1. Donate money
You don't need to leave your sofa to help fund emergency humanitarian assistance and support to refugees arriving at Europe's borders. If you have a Swedish mobile it takes seconds to send a text offering a donation that will be added to your next bill.
An emergency package put together by the UN's refugee agency (UNHCR) containing a towel, a blanket, water, food, clothes and shoes costs 225 kronor. Text HAV150 to 72980 to donate 150 kronor or go to www.fnflykting.se where you can donate any amount.
The Red Cross (Röda Korset) provides humanitarian relief including medical care and psychological support for refugees. Text ACUTE 100 to 72900 to donate 100 kronor or log on to www.redcross.se
Meanwhile Save the Children (known as Rädda Barnen in Sweden) is focusing its efforts on helping child refugees to secure new, safe homes in Europe. Text Katastrof100 to 72911 to donate 100 kronor or head to www.raddabarnen.se
Many charities accept donations via text or Swish. Photo: Christine Olsson/TT
2. Pass on unwanted clothes – or buy them
A Swedish group called Vi gor vad vi kan (We do what we can) is coordinating efforts to collect clothes, shoes, blankets and sleeping bags to send to refugees arriving in the Mediterranean.
Alternatively, you can take clothes and toys directly to asylum processing centres in Sweden where refugees have already arrived. Find out where your nearest one is on the Swedish Migration Agency's website (Migrationsverket). Some local branches of the Swedish Church (Svenska Kyrkan) also accept donations, as do Swedish mosques. The charity Islamic Relief welcomes donations at Stockholm's mosque in Medborgarplatsen at fixed times on Mondays, Wednesdays and Fridays, depending on storage space.
Going shopping yourself can also make a difference as proceeds from some second hand stores – such as those run by the Red Cross (Röda Korset) – go directly towards helping vulnerable refugees.
Refugees examining donated clothes. Photo: Marcus Ericsson/TT
3. Offer a spare room
Yes we know Sweden's big cities have a housing crisis, but if you are in a position to offer a spare room to refugees – especially unaccompanied children – some local authorities have launched schemes designed to help facilitate this. Solna, north of Stockholm, for example says it is in desperate need of volunteer foster parents while Götene in west Sweden has put out an appeal for families who are “open and curious” about other cultures to help provide support to vulnerable young asylum seekers, by offering them a room in a family home.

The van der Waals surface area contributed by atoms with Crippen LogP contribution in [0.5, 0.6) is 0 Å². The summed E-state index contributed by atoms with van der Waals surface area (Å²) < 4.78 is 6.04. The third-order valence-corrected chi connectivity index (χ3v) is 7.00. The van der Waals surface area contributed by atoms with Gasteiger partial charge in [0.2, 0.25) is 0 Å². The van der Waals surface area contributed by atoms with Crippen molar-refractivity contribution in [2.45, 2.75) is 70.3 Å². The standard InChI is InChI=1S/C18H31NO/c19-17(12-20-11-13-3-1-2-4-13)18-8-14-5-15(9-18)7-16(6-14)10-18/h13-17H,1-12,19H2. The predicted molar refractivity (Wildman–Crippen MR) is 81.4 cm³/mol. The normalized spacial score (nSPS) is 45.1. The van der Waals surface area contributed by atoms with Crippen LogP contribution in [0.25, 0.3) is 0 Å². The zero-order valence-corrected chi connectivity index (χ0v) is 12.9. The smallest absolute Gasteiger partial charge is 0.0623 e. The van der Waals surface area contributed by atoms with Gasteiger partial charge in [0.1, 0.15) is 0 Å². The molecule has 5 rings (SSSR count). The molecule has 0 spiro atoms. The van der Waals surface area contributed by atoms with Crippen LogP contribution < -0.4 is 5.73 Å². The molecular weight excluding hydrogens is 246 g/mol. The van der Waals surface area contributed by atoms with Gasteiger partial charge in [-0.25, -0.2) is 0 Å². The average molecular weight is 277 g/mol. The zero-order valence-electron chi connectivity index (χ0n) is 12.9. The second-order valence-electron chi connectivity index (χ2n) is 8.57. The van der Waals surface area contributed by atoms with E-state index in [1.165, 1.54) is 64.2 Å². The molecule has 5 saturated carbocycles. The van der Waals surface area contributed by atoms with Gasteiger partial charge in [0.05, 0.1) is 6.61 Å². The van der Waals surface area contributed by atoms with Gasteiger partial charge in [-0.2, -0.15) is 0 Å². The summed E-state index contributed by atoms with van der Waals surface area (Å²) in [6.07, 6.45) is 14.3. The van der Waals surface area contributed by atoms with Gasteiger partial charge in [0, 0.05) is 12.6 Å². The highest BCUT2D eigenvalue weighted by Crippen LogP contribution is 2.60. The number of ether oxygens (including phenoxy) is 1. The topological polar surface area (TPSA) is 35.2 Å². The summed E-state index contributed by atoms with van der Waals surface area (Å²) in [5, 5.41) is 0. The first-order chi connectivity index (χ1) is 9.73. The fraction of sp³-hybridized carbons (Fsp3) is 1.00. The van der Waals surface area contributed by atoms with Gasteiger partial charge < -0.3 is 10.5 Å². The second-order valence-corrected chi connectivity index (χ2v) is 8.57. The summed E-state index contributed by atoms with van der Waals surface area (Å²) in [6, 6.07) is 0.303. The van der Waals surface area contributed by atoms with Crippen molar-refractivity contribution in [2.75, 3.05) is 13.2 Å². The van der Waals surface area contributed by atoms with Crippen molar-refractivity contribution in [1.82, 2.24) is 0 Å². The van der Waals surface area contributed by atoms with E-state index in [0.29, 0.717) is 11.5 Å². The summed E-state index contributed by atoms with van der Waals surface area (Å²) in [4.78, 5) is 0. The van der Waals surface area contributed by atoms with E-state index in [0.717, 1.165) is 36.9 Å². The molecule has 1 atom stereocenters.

Contact your municipality to find out more about the situation in your area.
Have you got a spare room? Photo: Fredrik Sandberg/TT
4. Sign up for a volunteering project
Numerous Swedish charities offer would-be volunteers the chance to meet and help refugees in person. The Red Cross (Röda Korset) for example sends teams into almost 150 asylum accommodation centres across Sweden where they help with language training and organizing sport and social activities.
It's worth noting that while Sweden offers free language classes for immigrants (SFI courses) these are only available for those who have been granted residency and given a personal number. With many refugees facing increasingly long waits to have their paperwork processed, locally-organized initiatives to help new arrivals pick up Swedish are in high demand.
Studiefrämjandet, which organises recreational courses for Swedish residents, is also starting study-circle teams to help refugees engage in “meaningful activities” before they can legally start work or formal studies.
Kompis Sverige is a Swedish charity designed to help connect long-term residents with what it calls “new Swedes”. Each pair is asked to meet up regularly to talk and share their different perspectives on life in Sweden. The buddy scheme is currently running in Stockholm and Lund. Volunteers currently need to be fluent in Swedish in order to participate.
Love cooking? Invitationsdepartementet is a not-for-profit initiative that puts Swedes in touch with immigrants who want to practise their Swedish over dinner.
Or why not organize your own food, sport or arts-based event designed to encourage cross-cultural links in your neighbourhood.
Want to introduce some new arrivals to your favourite Swedish dish? Photo: Janerik Henriksson / TT
5. Book a flight to Greece
While some holiday makers – notably Brits – spent the summer complaining about the sight of refugees in Calais or in the Mediterranean, plenty of Swedes and Danes checked in an extra bag of unwanted clothes and took it to the Greek islands or Turkey, to help migrants arriving by boat there.
Nordic tour operators including Ving and Spies even offered the option for free to customers flying out of Stockholm and Copenhagen during the high season.
Other travellers took matters into their own hands and arranged their own trips.
With temperatures still topping 20C in Greece in November and December, heading to the Mediterranean is still an idea worth thinking about as Sweden's dark winter gets under way. We recommend checking with charities first, to find out how you can best get involved with existing projects.
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Ving staff handing out donations in Greece. Photo: Ving
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